READ: OnePlus 3: What’s the story so far?
Pebble has announced successors to the original Pebble, as well as the Pebble Time. The company revealed three new devices in the form of the Pebble 2, Pebble Time 2 and the Pebble Core, the latter of which is a fitness tracker.
You can read all out how the Pebble Time 2 and Pebble 2 compare in our separate feature, as well as how the Pebble 2 and original Pebble compare. This feature is all about the Pebble Time 2 compares to the original Time though, as well as how it stacks up against the Time Steel.
Read on to find out the differences and similarities between the Pebble Time 2, Pebble Time and Pebble Time Steel.
Pebble Time 2 vs Time Steel vs Time: Design and build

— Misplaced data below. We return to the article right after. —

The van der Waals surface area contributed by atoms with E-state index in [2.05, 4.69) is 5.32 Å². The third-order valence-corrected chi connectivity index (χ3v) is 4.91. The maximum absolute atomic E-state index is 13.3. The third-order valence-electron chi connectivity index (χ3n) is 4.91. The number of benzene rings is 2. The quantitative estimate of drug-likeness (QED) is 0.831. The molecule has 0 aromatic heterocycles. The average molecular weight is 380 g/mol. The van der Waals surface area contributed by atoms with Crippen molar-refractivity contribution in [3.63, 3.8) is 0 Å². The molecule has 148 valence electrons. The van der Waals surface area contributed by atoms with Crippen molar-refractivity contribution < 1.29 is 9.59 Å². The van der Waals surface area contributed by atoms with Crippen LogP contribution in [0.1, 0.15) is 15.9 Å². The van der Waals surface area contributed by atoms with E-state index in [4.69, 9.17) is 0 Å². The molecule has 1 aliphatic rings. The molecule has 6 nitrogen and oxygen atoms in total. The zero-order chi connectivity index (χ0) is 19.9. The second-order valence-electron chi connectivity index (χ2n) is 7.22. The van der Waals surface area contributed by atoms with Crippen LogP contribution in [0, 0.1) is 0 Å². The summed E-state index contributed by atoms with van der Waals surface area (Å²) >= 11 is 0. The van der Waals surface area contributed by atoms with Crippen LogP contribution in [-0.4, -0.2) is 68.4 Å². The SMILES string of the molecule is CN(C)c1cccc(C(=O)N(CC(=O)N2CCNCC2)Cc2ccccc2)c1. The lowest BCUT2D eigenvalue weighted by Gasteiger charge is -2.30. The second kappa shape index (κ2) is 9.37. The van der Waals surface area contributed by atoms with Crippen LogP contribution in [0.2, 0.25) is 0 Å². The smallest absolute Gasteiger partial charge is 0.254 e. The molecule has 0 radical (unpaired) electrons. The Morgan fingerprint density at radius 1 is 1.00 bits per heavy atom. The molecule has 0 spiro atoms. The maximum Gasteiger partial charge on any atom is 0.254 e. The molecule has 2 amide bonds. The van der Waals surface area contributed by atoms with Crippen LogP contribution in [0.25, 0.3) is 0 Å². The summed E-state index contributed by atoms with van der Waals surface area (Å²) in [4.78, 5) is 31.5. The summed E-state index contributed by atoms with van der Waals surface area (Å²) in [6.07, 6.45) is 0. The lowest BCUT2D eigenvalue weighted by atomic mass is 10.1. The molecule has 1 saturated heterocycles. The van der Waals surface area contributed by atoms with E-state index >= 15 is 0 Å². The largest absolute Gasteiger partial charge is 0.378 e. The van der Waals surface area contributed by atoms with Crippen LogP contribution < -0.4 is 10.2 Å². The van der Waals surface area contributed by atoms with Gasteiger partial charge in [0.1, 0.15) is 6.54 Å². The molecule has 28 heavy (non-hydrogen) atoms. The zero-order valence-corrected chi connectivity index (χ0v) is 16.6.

The Pebble Time 2 measures 40.5 x 37.5mm and features a depth of 10.8mm, excluding the built-in heart rate monitor. It weighs 64.6g and has a casing made from 316L Marine Grade Stainless Steel that comes in black, silver and gold finishes.
The original Pebble Time measures 46.1 x 37.5mm, making it a little larger than the Time 2. It is slightly slimmer though at 9.5mm and lighter at 42.5g. The Pebble Time comes in black, red and white colour options and like the Time 2, it has a 22mm standard silicone band.
The Pebble Time Steel is the largest of the three smartwatches being compared here, measuring 47 x 37.5mm, with a depth of 10.5mm, which is ever so slightly slimmer than the Time 2. It weighs between 62.3g and 116.3g, depending on the model, and it comes in gun metal, stainless steel and gold finishes.